About Us

 SimulationCentre Team

Welcome to the website of Monash Simulation.

Our Vision

To be a Centre of innovation and excellence committed to improving patient safety through realistic simulation education.

Our Goal:

Monash Simulation aims to:

  • Promote the coordinated introduction of simulation-based education and training into healthcare and related disciplines in order to improve patient safety outcomes,
  • Promote advanced patient safety initiatives using evidence-based and best practice principles,
  • Support and conduct education and research ideas that contribute to new knowledge,
  • Operate in a businesslike matter to maximise the efficiency and effectiveness of the Centre,
  • Capitalise in opportunities that expand education initiatives across all Monash Health sites, and
  • Maintain external links with relevant stakeholders to promote collaboration and engagement in order to integrate advanced patient safety initiatives into the workforce.

About Simulation-based Learning

Experiential and immersive team training exercises aim to explore the knowledge, skills and attitudes required to manage clinical situations as rehearsals for real world encounters.(1) According to Kolb (1984), the purpose of experiential learning is to distil the lessons learnt from the experience into memorable concepts that can be used to improve future performance.(2) Simulation debriefings aim to capitalise on the emotive nature of the simulation activity in order to stimulate reflection.(3) According to Rudolph (2006), reflective practice is a process that encourages learners to scrutinize their own “taken for granted assumptions and professional work practices”. Moreover, evidence suggests that those who engage in reflective practice are more likely to “self-correct and improve their professional skills.”

To facilitate reflective learning, Monash Simulation uses discussion techniques to stimulate reflection of the simulation experience in order to discuss issues that relate to the technical and teamwork decision-making skills. This is undertaken in a safe and supportive, confidential and risk free environment. For more advanced simulation courses, video recordings of the simulation scenarios may be undertaken for playback of team performances in order to stimulate discussion and to provide immediate, contextualised feedback to particular learner groups. Structured debriefings are provided by senior expert clinicians specifically trained in simulation education and debriefing.

Integral to the Centre’s teaching and learning philosophy is the ability to video record the performances of trainee simulation instructors and to facilitate train-the-trainer programs to assist clinicians to improve their teaching, clinical supervision, communication and feedback skills. Monash Simulation currently supports fellowship and sabbatical positions to assist clinicians (both internal and external to Monash Health) to become qualified simulation instructors. The Centre also supports a training package for medical staff to teach in their non-clinical time.

Our mission is to have a very collaborative and collegial relationship with groups external to Monash Health. We are an industry partner for Monash University and have Memorandums of Understanding with Stanford University in the USA, and the Parkway Group Healthcare Center for Medial Simulation in Singapore. Since its inception in 1997, the Centre has delivered instructor training to various national and international participant groups.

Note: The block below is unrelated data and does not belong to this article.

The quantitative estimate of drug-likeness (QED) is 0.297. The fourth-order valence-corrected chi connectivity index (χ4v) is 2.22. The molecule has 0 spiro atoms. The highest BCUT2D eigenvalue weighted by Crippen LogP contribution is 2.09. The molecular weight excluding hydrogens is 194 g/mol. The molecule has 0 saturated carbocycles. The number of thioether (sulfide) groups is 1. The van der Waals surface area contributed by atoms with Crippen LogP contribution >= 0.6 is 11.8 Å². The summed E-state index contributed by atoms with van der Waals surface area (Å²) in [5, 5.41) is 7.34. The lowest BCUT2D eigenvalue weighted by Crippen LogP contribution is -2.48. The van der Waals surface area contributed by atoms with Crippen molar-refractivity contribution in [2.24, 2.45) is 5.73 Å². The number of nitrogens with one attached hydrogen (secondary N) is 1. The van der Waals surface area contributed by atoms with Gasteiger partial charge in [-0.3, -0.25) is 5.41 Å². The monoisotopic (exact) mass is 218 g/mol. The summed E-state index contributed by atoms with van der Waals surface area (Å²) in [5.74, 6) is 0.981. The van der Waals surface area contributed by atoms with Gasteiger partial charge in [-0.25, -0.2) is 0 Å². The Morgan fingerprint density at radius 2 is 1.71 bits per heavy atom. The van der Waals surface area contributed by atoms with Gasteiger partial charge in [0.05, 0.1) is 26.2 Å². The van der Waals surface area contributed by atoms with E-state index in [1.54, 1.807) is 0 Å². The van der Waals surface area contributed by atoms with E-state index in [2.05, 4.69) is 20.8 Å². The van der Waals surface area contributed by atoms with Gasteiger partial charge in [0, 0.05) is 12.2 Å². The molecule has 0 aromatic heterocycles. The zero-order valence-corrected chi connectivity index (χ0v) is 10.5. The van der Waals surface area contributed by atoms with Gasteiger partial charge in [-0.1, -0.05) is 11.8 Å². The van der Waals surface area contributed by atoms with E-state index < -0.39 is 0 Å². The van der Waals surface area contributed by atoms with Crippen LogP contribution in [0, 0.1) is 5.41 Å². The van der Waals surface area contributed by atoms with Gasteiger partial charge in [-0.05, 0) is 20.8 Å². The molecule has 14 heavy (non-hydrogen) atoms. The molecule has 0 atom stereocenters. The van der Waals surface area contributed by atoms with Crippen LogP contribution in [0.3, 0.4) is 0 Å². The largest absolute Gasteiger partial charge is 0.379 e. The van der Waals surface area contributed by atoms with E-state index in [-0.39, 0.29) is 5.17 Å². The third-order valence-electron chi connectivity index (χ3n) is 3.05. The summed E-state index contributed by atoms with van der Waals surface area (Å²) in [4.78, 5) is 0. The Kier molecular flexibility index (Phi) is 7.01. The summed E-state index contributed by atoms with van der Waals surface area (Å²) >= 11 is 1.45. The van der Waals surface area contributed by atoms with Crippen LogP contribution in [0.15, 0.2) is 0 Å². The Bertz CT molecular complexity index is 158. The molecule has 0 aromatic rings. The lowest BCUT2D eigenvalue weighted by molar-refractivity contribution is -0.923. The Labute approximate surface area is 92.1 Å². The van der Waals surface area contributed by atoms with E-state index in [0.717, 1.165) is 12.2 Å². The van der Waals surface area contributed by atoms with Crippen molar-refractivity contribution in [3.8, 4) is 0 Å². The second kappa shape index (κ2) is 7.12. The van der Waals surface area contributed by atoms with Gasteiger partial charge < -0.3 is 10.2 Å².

Monash Simulation is very committed to facilitating research into best practice principles to help inform the wider health care industry. We are a contributing industry partner for the Monash Injury Research Institute (MIRI) and have strong links with the Health Professional Education and Education Research team (HealthPEER) within the Faculty of Medicine, Nursing and Health Sciences at Monash University.

Most of the research conducted at Monash Simulation focuses on the translation of research into clinical practice. An example of this is the ISBAR telephone communication project undertaken by Marshall et al in 2009 which explored the use of a clinical communication tool to assist clinicians with the clarity and content of communication when referring patients by telephone. This communication model was later enthusiastically taken up by many other health services across Australia.

Monash Simulation continues to strive for excellence in clinical practice and is committed to contributing to new knowledge that may lead to improved patient safety. We acknowledge the contribution made by Dr Brendan Flanagan in assisting with imbedding simulation into the Australian healthcare industry.

References:

  • Flanagan, B.N., D. Joseph, M., Making patient safety the focus: Crisis Resource Management in the undergraduate curriculum. Medical Education, 2002, 38(1).
  • Kolb DA. Experiential Learning: Experience as the Source of Learning and Development. Englewood Cliffs, NJ: Prentice-Hall, 1984.
  • Gaba, D.M.H., S.K. Fish, K.J. , Crisis Resource Management in Anesthesiology. 1994, Philadelphia: Churchill Livingstone.
  • Rudolph, JW., Simon, R., Dufresne, RL., Raemer, DB. There’s no such thing as “non judgemental” debriefing: A theory and method for debriefing with good judgment. Simulation in Healthcare Vol 1, Number 1, Spring 2006.
  • Marshall, S., Harrison, J., Flanagan, B. 2009. The Teaching of a structured tool improves the clarity and content of interprofessional clinical communication. Quality and Safety In Healthcare; 18,137-140